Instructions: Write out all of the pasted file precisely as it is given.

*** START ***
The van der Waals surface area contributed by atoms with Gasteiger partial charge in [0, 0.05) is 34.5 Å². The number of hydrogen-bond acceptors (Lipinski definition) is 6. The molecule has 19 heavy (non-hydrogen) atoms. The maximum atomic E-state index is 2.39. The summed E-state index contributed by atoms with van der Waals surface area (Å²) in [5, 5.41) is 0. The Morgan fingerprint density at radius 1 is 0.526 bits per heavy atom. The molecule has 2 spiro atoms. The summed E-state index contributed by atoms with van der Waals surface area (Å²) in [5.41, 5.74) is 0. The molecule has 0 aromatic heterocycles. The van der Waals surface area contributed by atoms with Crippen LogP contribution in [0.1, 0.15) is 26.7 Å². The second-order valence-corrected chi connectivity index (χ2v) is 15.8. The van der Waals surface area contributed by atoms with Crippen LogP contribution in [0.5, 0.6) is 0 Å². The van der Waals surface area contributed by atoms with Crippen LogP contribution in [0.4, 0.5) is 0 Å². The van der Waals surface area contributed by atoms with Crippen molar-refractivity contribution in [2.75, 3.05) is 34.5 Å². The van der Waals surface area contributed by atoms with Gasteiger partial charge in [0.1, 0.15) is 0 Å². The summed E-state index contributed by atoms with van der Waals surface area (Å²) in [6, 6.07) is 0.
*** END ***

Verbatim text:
The van der Waals surface area contributed by atoms with Gasteiger partial charge in [0, 0.05) is 34.5 Å². The number of hydrogen-bond acceptors (Lipinski definition) is 6. The molecule has 19 heavy (non-hydrogen) atoms. The maximum atomic E-state index is 2.39. The summed E-state index contributed by atoms with van der Waals surface area (Å²) in [5, 5.41) is 0. The Morgan fingerprint density at radius 1 is 0.526 bits per heavy atom. The molecule has 2 spiro atoms. The summed E-state index contributed by atoms with van der Waals surface area (Å²) in [5.41, 5.74) is 0. The molecule has 0 aromatic heterocycles. The van der Waals surface area contributed by atoms with Crippen LogP contribution in [0.1, 0.15) is 26.7 Å². The second-order valence-corrected chi connectivity index (χ2v) is 15.8. The van der Waals surface area contributed by atoms with Crippen LogP contribution in [0.5, 0.6) is 0 Å². The van der Waals surface area contributed by atoms with Crippen LogP contribution in [0.4, 0.5) is 0 Å². The van der Waals surface area contributed by atoms with Crippen molar-refractivity contribution in [2.75, 3.05) is 34.5 Å². The van der Waals surface area contributed by atoms with Gasteiger partial charge in [0.1, 0.15) is 0 Å². The summed E-state index contributed by atoms with van der Waals surface area (Å²) in [6, 6.07) is 0.